Everglades, Florida, USA
The “river of grass” label often attributed to the Everglades (Douglas, 1947) still holds true in many parts of this impressive subtropical wetland system, and is clearly visible to those who have flown over South Florida. From the ground, the river of grass is also apparent but the distinctive landscape patterns are less easily detected. In reality, the Everglades landscape contains a multitude of wetland types including sawgrass (Cladium spp) marshes, sloughs, marl- and peat-based wet prairies, tree islands, pinelands, and, at its southernmost extreme, mangroves and the Florida Bay estuary. Before major human influence, the Everglades landscape was even more diverse and included custard apple swamps, short-hydroperiod wet prairies, and cypress strands (Davis et al., 1994).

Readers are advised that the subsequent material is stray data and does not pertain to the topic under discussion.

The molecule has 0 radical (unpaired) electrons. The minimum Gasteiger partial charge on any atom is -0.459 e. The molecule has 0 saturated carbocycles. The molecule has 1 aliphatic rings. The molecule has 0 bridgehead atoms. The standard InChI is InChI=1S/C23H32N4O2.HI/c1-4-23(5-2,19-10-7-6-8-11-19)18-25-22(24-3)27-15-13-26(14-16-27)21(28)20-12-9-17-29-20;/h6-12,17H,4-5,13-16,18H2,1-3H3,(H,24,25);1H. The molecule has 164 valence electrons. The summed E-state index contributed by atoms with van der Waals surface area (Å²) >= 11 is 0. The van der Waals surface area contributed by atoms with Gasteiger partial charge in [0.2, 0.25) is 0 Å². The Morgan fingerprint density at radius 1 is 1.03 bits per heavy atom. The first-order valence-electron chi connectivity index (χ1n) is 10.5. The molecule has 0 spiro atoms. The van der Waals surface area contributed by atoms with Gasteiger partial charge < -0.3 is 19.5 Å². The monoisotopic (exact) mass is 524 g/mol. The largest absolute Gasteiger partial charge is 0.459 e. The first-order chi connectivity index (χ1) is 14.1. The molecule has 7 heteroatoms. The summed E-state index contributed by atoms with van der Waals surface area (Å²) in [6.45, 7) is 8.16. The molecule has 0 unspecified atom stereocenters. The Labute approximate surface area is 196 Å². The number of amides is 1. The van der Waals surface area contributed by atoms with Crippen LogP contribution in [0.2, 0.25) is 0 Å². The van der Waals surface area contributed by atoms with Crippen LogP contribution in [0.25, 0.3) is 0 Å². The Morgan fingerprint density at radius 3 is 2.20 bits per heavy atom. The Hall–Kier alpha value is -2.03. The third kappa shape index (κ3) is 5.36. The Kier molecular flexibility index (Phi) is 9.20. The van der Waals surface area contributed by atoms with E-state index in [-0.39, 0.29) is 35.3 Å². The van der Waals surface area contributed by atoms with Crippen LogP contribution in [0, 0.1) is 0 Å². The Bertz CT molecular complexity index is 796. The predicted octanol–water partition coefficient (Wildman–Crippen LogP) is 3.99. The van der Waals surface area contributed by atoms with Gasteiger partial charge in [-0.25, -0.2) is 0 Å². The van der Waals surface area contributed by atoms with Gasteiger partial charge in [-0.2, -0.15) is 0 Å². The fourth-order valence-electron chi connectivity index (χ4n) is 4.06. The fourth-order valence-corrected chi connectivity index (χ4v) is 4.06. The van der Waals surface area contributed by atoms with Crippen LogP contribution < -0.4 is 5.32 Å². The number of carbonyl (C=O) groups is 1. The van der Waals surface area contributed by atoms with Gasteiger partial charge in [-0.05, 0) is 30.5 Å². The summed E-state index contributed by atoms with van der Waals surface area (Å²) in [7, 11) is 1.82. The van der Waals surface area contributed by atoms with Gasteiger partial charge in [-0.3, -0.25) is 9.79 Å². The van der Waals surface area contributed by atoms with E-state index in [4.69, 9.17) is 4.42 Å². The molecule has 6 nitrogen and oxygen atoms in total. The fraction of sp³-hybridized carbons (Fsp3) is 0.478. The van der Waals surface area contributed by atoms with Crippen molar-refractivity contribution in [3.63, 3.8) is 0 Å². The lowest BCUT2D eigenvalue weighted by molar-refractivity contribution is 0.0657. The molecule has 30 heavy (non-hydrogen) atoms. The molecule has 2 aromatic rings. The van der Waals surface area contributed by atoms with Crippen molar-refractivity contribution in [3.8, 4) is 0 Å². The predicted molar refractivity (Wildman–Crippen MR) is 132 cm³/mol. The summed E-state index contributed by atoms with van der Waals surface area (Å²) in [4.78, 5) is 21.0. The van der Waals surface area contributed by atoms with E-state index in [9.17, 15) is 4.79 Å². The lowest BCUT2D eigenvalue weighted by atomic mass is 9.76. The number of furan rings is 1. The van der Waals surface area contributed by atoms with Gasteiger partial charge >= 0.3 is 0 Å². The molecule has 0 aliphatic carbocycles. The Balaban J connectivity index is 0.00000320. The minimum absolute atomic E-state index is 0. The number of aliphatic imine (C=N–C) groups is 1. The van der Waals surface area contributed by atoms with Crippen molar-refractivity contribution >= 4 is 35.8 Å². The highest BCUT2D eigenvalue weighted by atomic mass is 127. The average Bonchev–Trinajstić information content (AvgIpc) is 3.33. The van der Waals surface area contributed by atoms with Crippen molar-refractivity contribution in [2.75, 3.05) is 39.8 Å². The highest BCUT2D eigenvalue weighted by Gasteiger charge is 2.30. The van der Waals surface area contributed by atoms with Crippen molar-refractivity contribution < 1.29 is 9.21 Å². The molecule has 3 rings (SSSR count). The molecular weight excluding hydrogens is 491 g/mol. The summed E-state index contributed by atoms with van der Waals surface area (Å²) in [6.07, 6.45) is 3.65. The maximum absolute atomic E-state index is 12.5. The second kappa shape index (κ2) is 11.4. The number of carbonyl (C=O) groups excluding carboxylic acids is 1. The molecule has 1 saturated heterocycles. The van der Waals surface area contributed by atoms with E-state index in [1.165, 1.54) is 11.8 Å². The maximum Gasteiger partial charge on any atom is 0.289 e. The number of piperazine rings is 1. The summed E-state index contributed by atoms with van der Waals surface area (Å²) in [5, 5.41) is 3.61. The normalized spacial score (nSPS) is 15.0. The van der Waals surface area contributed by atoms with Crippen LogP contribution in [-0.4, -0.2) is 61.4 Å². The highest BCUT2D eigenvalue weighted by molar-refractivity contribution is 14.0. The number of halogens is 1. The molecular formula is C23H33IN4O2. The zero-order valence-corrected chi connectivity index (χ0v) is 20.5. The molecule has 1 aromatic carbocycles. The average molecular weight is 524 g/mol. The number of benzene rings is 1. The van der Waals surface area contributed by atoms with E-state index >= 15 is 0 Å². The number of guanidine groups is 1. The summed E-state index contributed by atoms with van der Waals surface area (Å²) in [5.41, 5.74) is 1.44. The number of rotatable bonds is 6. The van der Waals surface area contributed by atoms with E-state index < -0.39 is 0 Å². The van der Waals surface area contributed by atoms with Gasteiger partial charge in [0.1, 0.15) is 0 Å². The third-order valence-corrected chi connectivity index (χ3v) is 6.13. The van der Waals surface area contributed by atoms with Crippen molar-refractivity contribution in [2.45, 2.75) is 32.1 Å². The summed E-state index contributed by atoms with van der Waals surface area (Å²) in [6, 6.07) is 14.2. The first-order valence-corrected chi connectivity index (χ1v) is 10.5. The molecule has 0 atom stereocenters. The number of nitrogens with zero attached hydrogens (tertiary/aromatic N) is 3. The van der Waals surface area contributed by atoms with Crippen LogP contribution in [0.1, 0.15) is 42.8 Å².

Access to this wetland system is difficult. Airboat travel is the norm, and aside from the limited geographical area covered by tourist concession airboats, few venture deep into the interior wetlands....
- Davis, S. M., Gunderson, L. H., Park, W. A., et al., 1994. Landscape dimension, composition, and function in a changing Everglades ecosystem. In Davis, S. M., and Ogden, J. C. (eds.), Everglades: The Ecosystem and Its Restoration. Delray Beach: St Lucie Press. 826 pp.Google Scholar
- Douglas, M. S., 1947. The Everglades: River of Grass (revised edn., 1988). Sarasota: Pineapple Press, 448 pp.Google Scholar
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